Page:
We don’t do reader comments on TPM. But here we’ll make an exception since this whole issue of pension fund management is such a complicated one.
Dear TPM: Your comments on Alliance Capital go beyond the realm of facts and
into speculations that are unfair and not true. You ask if Alliance was
buying Enron stock for the account of Florida and other clients while
simultaneously selling for its own account. This is demonstrably not true,
as Alliance, a money management firm, does not own stocks for its own
Having said that, buying Enron shares in October goes under the heading of an
honest mistake. To really understand the impact of Enron on Florida or any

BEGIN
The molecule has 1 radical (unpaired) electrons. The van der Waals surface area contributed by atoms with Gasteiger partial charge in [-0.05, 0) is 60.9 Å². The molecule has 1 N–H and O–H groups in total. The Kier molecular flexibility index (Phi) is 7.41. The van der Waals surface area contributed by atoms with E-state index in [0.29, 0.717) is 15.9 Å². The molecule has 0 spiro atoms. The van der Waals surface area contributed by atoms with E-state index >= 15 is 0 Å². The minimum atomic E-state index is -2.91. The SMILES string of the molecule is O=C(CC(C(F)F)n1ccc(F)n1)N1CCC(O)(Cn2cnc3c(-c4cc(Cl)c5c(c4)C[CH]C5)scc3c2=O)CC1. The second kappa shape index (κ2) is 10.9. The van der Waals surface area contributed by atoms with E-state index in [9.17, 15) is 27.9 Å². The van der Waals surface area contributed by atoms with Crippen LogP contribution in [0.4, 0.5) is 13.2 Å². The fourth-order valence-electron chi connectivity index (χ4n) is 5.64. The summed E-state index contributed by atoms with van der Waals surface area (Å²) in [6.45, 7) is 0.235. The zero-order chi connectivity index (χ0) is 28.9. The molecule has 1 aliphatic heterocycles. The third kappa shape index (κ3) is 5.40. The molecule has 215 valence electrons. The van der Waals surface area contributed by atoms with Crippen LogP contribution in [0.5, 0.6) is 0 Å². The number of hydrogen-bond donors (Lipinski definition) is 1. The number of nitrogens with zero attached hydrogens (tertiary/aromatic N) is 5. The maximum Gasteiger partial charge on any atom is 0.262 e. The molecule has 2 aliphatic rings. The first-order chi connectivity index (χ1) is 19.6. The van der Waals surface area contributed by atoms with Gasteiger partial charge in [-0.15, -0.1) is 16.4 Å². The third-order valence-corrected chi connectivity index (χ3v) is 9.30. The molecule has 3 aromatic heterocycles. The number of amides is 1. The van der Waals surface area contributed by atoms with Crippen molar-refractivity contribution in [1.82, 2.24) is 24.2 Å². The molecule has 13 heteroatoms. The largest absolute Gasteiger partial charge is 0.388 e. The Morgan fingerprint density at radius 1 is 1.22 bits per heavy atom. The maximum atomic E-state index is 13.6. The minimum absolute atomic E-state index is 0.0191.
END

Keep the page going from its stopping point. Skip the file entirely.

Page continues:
other Alliance Capital client, you would need to know the performance of the
portfolio they were managing. While Enron obviously hurt their performance,
its the return of the whole portfolio that matters.
Your comments this morning are much closer to the mark.
— Anonymous TPM Reader
(Who Works in the Money Management Field)
These are some good points. But as I say below, I still think Alliance has some real explaining to do.
One point particularly seems worth making. For a company like Alliance it seems to me that there’s an easy to make distinction between one of ‘their’ mutual funds (which are obviously made up of clients money) and pension funds like Florida’s which they advise on what to buy and sell.
One other point, a number of readers have argued that it could never be rational for Alliance to have a client blow money on Enron late in the game because Alliance’s reputation and profitability is completely tied up with their reputation for making their clients money, not losing it. True enough. But humans don’t always work in such a mechanistic or logical way. More about this point soon.